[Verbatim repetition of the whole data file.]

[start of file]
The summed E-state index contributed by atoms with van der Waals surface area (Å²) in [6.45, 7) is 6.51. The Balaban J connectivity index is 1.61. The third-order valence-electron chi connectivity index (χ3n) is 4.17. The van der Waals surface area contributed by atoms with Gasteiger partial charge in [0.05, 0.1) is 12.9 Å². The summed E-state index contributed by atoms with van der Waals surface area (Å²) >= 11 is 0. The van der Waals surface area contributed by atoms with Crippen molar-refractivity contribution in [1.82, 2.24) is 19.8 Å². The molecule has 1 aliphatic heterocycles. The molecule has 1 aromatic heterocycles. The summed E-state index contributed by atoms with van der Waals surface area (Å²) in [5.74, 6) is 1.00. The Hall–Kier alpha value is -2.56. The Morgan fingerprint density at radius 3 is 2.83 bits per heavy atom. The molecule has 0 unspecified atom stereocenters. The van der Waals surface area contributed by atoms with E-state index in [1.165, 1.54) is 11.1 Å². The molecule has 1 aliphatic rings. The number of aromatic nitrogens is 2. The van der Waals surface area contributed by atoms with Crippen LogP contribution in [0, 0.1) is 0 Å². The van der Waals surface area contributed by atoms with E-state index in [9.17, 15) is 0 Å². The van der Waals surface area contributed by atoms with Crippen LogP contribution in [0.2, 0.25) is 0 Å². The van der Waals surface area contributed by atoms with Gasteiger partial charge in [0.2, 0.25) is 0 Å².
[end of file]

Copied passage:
The summed E-state index contributed by atoms with van der Waals surface area (Å²) in [6.45, 7) is 6.51. The Balaban J connectivity index is 1.61. The third-order valence-electron chi connectivity index (χ3n) is 4.17. The van der Waals surface area contributed by atoms with Gasteiger partial charge in [0.05, 0.1) is 12.9 Å². The summed E-state index contributed by atoms with van der Waals surface area (Å²) >= 11 is 0. The van der Waals surface area contributed by atoms with Crippen molar-refractivity contribution in [1.82, 2.24) is 19.8 Å². The molecule has 1 aliphatic heterocycles. The molecule has 1 aromatic heterocycles. The summed E-state index contributed by atoms with van der Waals surface area (Å²) in [5.74, 6) is 1.00. The Hall–Kier alpha value is -2.56. The Morgan fingerprint density at radius 3 is 2.83 bits per heavy atom. The molecule has 0 unspecified atom stereocenters. The van der Waals surface area contributed by atoms with E-state index in [1.165, 1.54) is 11.1 Å². The molecule has 1 aliphatic rings. The number of aromatic nitrogens is 2. The van der Waals surface area contributed by atoms with Crippen LogP contribution in [0, 0.1) is 0 Å². The van der Waals surface area contributed by atoms with E-state index in [9.17, 15) is 0 Å². The van der Waals surface area contributed by atoms with Crippen LogP contribution in [0.2, 0.25) is 0 Å². The van der Waals surface area contributed by atoms with Gasteiger partial charge in [0.2, 0.25) is 0 Å².